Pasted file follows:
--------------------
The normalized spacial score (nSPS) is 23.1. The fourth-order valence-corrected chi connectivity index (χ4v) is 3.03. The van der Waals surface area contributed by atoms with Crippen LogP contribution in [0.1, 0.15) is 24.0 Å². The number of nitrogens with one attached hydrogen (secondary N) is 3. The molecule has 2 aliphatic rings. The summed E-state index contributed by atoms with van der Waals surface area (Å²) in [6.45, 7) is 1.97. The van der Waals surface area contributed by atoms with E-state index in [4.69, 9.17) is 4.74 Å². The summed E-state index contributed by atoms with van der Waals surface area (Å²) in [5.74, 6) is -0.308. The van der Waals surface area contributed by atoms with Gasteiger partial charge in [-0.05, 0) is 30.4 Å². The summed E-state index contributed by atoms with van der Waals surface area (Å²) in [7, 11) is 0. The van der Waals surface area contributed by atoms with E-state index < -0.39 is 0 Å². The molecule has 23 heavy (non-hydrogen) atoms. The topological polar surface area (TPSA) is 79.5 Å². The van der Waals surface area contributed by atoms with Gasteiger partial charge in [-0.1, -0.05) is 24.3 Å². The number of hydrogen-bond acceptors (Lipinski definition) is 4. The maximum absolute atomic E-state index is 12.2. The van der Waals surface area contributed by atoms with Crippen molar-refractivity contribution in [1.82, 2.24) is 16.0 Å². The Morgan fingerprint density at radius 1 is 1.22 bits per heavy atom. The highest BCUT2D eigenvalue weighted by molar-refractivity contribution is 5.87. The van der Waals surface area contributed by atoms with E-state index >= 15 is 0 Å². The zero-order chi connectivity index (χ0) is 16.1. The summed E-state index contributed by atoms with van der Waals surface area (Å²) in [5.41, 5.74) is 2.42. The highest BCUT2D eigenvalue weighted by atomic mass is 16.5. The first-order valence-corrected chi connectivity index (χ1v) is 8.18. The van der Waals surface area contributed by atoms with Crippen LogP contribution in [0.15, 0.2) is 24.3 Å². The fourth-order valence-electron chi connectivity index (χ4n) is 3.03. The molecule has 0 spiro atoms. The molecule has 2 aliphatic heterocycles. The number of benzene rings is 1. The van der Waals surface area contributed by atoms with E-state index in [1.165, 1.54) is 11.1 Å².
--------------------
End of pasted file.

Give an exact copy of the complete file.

The normalized spacial score (nSPS) is 23.1. The fourth-order valence-corrected chi connectivity index (χ4v) is 3.03. The van der Waals surface area contributed by atoms with Crippen LogP contribution in [0.1, 0.15) is 24.0 Å². The number of nitrogens with one attached hydrogen (secondary N) is 3. The molecule has 2 aliphatic rings. The summed E-state index contributed by atoms with van der Waals surface area (Å²) in [6.45, 7) is 1.97. The van der Waals surface area contributed by atoms with E-state index in [4.69, 9.17) is 4.74 Å². The summed E-state index contributed by atoms with van der Waals surface area (Å²) in [5.74, 6) is -0.308. The van der Waals surface area contributed by atoms with Gasteiger partial charge in [-0.05, 0) is 30.4 Å². The summed E-state index contributed by atoms with van der Waals surface area (Å²) in [7, 11) is 0. The van der Waals surface area contributed by atoms with E-state index < -0.39 is 0 Å². The molecule has 23 heavy (non-hydrogen) atoms. The topological polar surface area (TPSA) is 79.5 Å². The van der Waals surface area contributed by atoms with Gasteiger partial charge in [-0.1, -0.05) is 24.3 Å². The number of hydrogen-bond acceptors (Lipinski definition) is 4. The maximum absolute atomic E-state index is 12.2. The van der Waals surface area contributed by atoms with Crippen molar-refractivity contribution in [1.82, 2.24) is 16.0 Å². The Morgan fingerprint density at radius 1 is 1.22 bits per heavy atom. The highest BCUT2D eigenvalue weighted by molar-refractivity contribution is 5.87. The van der Waals surface area contributed by atoms with E-state index >= 15 is 0 Å². The zero-order chi connectivity index (χ0) is 16.1. The summed E-state index contributed by atoms with van der Waals surface area (Å²) in [5.41, 5.74) is 2.42. The highest BCUT2D eigenvalue weighted by atomic mass is 16.5. The first-order valence-corrected chi connectivity index (χ1v) is 8.18. The van der Waals surface area contributed by atoms with Crippen LogP contribution in [0.15, 0.2) is 24.3 Å². The fourth-order valence-electron chi connectivity index (χ4n) is 3.03. The molecule has 0 spiro atoms. The molecule has 2 aliphatic heterocycles. The number of benzene rings is 1. The van der Waals surface area contributed by atoms with E-state index in [1.165, 1.54) is 11.1 Å².